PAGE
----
Nature is amazing. Sometime it feels like nature is working against you, like when it rains all summer long and your tomatoes don’t ripen. Other times, though, she does you a favour.
Earlier this year I found holes in my tomato leaves and was able to trace the source back to these tiny nymph crickets. While adult crickets are carnivorous and eat other insects such as caterpillars and larvae, the nymphs are vegetarian and eat plants. At the time I was none too pleased about the holes in my tomato leaves but the nymphs were way too pretty to simply squish so I carefully gathered all I could find in gloved hands and threw them outside into the grass.
On a rare warm and sunny evening recently I was sitting in our conservatory and noticed an African-esque chorus of crickets out in the garden. I grabbed my camera and went out to investigate. It’s lucky that these guys make such a racket as I would never have found them, so good is their camouflage.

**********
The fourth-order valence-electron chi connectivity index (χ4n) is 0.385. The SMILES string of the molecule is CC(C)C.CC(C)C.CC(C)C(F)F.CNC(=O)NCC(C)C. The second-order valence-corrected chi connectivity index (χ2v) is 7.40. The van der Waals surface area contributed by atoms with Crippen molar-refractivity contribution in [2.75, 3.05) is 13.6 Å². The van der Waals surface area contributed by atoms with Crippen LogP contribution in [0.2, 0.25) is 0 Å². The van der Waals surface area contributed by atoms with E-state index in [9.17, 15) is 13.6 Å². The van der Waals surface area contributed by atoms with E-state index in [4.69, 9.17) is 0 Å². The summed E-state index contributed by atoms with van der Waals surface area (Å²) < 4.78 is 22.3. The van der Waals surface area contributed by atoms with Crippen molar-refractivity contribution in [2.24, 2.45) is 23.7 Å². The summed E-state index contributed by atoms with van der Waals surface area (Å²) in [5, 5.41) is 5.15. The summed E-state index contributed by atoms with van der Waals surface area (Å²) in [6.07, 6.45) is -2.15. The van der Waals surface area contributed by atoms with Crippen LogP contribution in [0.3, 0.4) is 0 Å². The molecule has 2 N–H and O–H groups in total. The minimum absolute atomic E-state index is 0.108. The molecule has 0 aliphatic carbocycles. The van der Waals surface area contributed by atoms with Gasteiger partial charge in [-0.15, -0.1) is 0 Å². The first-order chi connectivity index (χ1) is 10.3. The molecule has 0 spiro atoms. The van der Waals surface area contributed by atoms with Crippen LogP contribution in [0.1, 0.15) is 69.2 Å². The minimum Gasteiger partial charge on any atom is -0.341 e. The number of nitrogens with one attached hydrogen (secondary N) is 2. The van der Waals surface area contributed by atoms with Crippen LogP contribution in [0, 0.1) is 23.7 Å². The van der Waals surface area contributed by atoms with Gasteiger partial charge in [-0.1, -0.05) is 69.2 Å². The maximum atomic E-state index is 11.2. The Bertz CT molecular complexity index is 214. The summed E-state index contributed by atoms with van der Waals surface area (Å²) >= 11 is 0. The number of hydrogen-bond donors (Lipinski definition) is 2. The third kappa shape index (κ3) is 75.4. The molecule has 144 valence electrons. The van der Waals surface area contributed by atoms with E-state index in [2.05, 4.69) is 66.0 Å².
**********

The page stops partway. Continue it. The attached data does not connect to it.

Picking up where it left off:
It’s highly unlikely that the adults I found are the same crickets that I photographed as nymphs a few months back. However, given that caterpillars have recently been eating rather large holes in my cabbage leaves, I’m very happy that I saved them.